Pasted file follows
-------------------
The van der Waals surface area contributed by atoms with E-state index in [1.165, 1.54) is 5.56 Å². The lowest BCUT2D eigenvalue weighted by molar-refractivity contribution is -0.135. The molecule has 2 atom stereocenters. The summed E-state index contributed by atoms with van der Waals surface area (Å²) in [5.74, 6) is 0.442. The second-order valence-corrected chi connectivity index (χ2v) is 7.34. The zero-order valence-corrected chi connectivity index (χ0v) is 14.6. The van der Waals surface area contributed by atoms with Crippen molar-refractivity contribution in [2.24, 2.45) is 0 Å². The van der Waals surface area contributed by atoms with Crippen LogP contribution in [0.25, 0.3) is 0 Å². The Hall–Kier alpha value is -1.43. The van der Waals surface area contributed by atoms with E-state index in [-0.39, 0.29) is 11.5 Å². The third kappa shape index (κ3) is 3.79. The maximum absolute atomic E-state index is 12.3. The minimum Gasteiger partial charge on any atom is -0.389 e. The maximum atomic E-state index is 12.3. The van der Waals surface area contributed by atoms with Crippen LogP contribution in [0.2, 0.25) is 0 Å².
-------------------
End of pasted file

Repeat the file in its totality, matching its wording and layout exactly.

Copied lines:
The van der Waals surface area contributed by atoms with E-state index in [1.165, 1.54) is 5.56 Å². The lowest BCUT2D eigenvalue weighted by molar-refractivity contribution is -0.135. The molecule has 2 atom stereocenters. The summed E-state index contributed by atoms with van der Waals surface area (Å²) in [5.74, 6) is 0.442. The second-order valence-corrected chi connectivity index (χ2v) is 7.34. The zero-order valence-corrected chi connectivity index (χ0v) is 14.6. The van der Waals surface area contributed by atoms with Crippen molar-refractivity contribution in [2.24, 2.45) is 0 Å². The van der Waals surface area contributed by atoms with Crippen LogP contribution in [0.25, 0.3) is 0 Å². The Hall–Kier alpha value is -1.43. The van der Waals surface area contributed by atoms with E-state index in [-0.39, 0.29) is 11.5 Å². The third kappa shape index (κ3) is 3.79. The maximum absolute atomic E-state index is 12.3. The minimum Gasteiger partial charge on any atom is -0.389 e. The maximum atomic E-state index is 12.3. The van der Waals surface area contributed by atoms with Crippen LogP contribution in [0.2, 0.25) is 0 Å².